Historically, the Lawrence Chamber of Commerce has played a key role in the business and civic life of Lawrence, but it is hard to maintain that position in the community without stable leadership.
Tom Kern announced his resignation last week to take a job as chamber CEO in Steamboat Springs, Colo. He was the third CEO hired by the Lawrence chamber since the departure of Gary Toebben in 1999.
Toebben’s 18-year tenure in Lawrence was unusually long in chamber circles, but having three different CEO’s in the last 12 years hasn’t been a plus for the Lawrence Chamber. No matter how qualified or skilled the people in that office are, it takes a while to get to know Lawrence and understand the community, and it’s difficult to undertake any significant initiatives before building rapport and confidence in the community.
It’s hard for the chamber to be a “player” in Lawrence when the organization’s key leadership face keeps changing.
Although the role of the Lawrence Chamber has changed somewhat in recent years, it still is a primary leader for economic development efforts in the city and county. City Commissioner Mike Dever is right when he says, “We don’t have any time to lose. We don’t have any extra breathing room on our economic development efforts.”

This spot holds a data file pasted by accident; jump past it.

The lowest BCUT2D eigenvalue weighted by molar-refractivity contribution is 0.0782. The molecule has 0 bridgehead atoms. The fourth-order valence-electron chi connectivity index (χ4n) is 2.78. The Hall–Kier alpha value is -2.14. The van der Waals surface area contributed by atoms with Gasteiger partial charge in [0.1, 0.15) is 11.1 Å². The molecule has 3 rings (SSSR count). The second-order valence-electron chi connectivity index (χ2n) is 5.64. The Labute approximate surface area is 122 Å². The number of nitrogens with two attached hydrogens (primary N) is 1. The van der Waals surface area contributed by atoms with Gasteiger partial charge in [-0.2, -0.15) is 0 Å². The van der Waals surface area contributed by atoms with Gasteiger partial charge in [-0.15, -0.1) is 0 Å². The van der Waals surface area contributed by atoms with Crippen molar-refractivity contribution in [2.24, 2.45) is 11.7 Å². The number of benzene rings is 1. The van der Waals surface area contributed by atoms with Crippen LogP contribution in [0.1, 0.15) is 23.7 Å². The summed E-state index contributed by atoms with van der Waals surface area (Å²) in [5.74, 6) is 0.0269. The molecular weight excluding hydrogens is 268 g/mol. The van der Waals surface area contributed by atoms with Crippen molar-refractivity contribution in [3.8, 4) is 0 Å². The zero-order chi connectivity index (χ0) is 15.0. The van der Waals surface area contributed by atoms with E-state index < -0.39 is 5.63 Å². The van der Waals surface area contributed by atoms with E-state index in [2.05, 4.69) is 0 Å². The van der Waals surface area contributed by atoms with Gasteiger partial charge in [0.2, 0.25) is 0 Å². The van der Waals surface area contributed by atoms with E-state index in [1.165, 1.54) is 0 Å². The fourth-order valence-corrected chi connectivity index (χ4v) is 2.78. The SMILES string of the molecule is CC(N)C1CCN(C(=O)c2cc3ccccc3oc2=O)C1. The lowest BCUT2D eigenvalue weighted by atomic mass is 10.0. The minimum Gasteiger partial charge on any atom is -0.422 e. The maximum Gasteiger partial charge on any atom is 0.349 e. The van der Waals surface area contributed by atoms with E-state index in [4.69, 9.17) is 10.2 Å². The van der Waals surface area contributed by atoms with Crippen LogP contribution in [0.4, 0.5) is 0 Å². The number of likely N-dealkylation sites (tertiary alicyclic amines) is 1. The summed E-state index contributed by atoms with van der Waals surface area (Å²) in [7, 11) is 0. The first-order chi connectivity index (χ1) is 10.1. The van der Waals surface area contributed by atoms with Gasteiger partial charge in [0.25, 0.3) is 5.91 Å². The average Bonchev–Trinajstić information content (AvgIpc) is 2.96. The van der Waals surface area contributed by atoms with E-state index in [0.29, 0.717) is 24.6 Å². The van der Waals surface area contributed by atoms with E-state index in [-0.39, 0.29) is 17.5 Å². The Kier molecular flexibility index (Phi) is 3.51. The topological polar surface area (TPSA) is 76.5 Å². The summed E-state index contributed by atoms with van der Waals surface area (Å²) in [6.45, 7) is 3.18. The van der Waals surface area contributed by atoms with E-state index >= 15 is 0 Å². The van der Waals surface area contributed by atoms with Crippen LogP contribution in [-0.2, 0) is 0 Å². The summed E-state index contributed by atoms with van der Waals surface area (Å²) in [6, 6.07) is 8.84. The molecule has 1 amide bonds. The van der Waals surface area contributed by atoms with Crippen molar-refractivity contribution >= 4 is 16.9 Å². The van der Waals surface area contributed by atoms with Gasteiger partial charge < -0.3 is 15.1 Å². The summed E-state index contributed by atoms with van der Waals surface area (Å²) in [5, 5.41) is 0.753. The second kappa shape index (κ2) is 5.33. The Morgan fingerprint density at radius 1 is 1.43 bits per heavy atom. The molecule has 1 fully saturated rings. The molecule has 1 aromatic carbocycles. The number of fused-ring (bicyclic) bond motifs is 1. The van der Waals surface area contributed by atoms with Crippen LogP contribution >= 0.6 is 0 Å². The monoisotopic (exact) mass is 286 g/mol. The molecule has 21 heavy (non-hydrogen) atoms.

Many factors, not the least of which is the sagging state and national economy, have contributed to a period of slow economic growth in Lawrence for the last several years. The city is losing retail dollars to other communities and has struggled to compete with other nearby cities to attract major new employers.
If the Lawrence Chamber wants to remain at the forefront of these efforts, it needs to find a new CEO who, as Dever said, “is going to be ready to run right out of the gates.” Dever also noted that person needs to be “somebody who understands the way our community operates both politically and technically.” That suggests that an existing connection to Lawrence might be a more important qualification for the job than extensive chamber of commerce experience.
The city already has deemed it necessary to create its own position to guide Lawrence’s economic development efforts. Without some strong, hopefully stable, new leadership, the chamber is in danger of becoming increasingly marginalized as a component of the city’s economic development team.
We wish Kern well as he heads to his new job in Colorado, and we wish the volunteer leaders in the Lawrence Chamber well as they prepare to hire a new CEO. They, more than anyone, would like to find a new CEO who will be a positive and dynamic leader for the chamber for many years to come. We hope they are successful in their search.